I was at my first WFB tournament for a while last weekend and managed to cover my self in a moderate amount of glory in the process. V-Con is a regular event run by the local games store and comprises Wh40k, WFB and Warmachines/Hordes events along with boardgames, CCGs and a console game room. Turnout is what you’d expect for rural Germany but there are more than enough gamers in the local area to make it worthwhile.
I was competing in the WFB event with my (mostly complete) Warriors of Chaos. Armies are small at 1500 points and the event features some strict composition rules that prohibit most of the nastier elements. No more than two total magic levels are allowed for example along with a blanket ban on named characters and restrictions on flyers and large targets. My army at its core is largely unchanged from previous events. The rundown is as follows:
Sorceror of Tzeentch; Ironcurse Icon, Spell Familiar (General)
Exalted Champion of Tzeentch; Chaos Steed, Blasted Standard (Army Standard Bearer)
5x Knights of Tzeentch; Full command, Banner of Rage
19x Warriors of Tzeentch; Full command, shields, War Banner
10x Chosen of Tzeentch; Full command, halberds, Lichebone Pennant, Favour of the Gods
30x Marauders; Full command, flails
The tactics are fairly straightforwards with this force, the Sorceror goes in the Warriors unit for some protection and to bolster the line with his close ranged magic, any of the infantry units acts as an anvil while the Knights are a hammer. The Knights are a very strong unit even at higher points values and I expected them to be devastating in a game of this size.
First up was a Dwarf army. Mostly it was based around large combat blocks led by a king borne on a shield and bodyguarded by Hammerers. Two smallish Quarreller units, a couple of bolt-throwers and a Grudge Thrower were his only shooting units. He moved forwards, I moved forwards and managed to avoid his big block of hammerers for long enough to smash through his lines. By the time he’d brought the Dwarf King and his bodyguard around to bear, I’d demolished all of his support and was able to charge him from all sides with everything in my army at once. Not even Stubborn, elite Dwarves led by their king can handle that kind of punishment and the game was a massacre. I’d lost my Battle Standard Bearer to a challenge but my army was otherwise fully intact.
Next in line was a tide of Chaos Daemons. This featured a horde sized unit of Bloodletters, supported by Flamers, a Herald of Tzeentch on a disc, a single Bloodcrusher and all led by a Daemon Prince. he set up with these last two holding a flank by themselves while the Bloodletters held the centre and everything else skipped forwards to take targets of opportunity. I wasn’t sure how to take the two big guys on, especially after they demolished my Marauder block but then they carried on through into the Chaos Warriors and were summarily dispatched on the first round of combat much to my relief. Meanwhile my Sorceror had almost single handedly destroyed the Flamers with repeated applications of his Flickering Fire of Tzeentch spell and theChaos Knights had charged down the Herald of Tzeentch who’d been caught out in the open. This didn’t go exactly as planned due to my Exalted Champion’s sudden inability to roll dice but after a coupel of rounds the inevitable occurred and the Daemon was sent howling back to the Warp. All this time I had been (pleasantly) surprised by my opponent’s reluctance to commit his Bloodletter block. He’d danced around some difficult terrain in the centre of the board and was perfectly content to let me come to him. On my last turn I’d destroyed everything else in his army and was in position for a combined charge but decided that I’d already won and that charging in would only give him the opportunity to score some late victory points while it would be impossible for me to improve my situation. Thus I ended my turn as soon as it started and took a convincing win.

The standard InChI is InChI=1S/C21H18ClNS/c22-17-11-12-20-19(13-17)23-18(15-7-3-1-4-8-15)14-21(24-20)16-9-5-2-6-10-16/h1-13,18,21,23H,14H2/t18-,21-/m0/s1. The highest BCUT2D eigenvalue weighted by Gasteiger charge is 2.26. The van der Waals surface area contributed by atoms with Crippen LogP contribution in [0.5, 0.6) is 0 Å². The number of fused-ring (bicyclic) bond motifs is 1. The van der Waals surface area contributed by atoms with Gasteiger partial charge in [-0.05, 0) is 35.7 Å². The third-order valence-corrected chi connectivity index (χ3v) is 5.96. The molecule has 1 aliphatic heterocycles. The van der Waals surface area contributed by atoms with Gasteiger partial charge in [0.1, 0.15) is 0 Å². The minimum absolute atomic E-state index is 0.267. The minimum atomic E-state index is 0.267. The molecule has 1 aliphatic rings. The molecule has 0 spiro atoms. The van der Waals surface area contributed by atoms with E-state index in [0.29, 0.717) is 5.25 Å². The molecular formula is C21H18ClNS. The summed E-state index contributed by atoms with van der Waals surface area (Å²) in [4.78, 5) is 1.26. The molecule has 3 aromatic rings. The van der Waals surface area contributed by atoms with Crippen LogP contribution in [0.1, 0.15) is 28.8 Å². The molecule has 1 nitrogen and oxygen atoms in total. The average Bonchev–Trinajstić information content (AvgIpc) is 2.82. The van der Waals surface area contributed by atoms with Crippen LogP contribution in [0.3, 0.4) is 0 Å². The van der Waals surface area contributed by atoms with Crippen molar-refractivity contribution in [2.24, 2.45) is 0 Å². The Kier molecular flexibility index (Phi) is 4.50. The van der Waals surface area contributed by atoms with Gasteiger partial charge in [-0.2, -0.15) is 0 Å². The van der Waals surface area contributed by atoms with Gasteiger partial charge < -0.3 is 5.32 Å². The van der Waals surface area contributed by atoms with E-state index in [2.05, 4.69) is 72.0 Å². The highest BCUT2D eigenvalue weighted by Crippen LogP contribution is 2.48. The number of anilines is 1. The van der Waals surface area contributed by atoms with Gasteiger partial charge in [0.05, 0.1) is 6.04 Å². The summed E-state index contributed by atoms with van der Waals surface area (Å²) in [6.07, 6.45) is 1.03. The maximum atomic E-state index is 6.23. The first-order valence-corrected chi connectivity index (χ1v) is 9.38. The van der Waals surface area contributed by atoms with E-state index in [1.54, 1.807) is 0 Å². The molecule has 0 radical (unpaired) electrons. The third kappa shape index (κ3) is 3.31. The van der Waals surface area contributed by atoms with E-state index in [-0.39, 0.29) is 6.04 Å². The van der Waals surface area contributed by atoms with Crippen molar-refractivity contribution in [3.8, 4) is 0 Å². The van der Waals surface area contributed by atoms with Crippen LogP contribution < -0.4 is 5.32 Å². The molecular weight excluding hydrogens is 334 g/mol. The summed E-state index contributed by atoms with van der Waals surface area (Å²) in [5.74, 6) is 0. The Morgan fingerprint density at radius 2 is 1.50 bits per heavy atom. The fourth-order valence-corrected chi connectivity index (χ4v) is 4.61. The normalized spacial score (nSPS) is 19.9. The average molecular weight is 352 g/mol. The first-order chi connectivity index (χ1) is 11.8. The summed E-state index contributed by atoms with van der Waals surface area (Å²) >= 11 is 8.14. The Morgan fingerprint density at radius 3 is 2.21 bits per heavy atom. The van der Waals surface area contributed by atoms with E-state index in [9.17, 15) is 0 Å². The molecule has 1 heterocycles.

Finally I played against a very nice High Elf army. The lady who it belonged to ended up taking home the best painted army prize after a judging call between her army and mine. Her force consisted of a noble on a Griffon, a large block of Swordmasters, a block of White lions, two units of archers and a repeater bolt-thrower. I wasn’t really sure how to deal with the Swordmasters and, frustratingly, I hadn’t rolled any useful spells for dealing with them. I love to cast Treason of Tzeentch on great-weapon wielding Elves but I didn’t have anything that was likely to help me in this game. Luckily for me, she hadn’t rolled any good spells for her mage either so things evened out for me. The odds got better when she wiped out her own unit of Swordmasters in a calamitous series of miscasts over three turns. The first one wiped out half the unit and they panicked only to rally right on the table edge, The next turn saw another miscast and the mage took a wound and then finally a third miscast on turn three killed the mage and triggered another panicked flight, this time off the table. Having neutralised her own most dangerous unit for me, she had precious little with which to stand against the heavily armoured horde crashing down upon her and a resounding victory resulted from the mopping up operation.
By the time the victory points for all three games had been tallied I’d managed to pull out a clear lead and won the Best General award which handily will be most of the price of the Codex: Grey Knights that I have on order.
An entirely rewarding day out with good opponents and fun games, see the full gallery of pictures from the event on this page.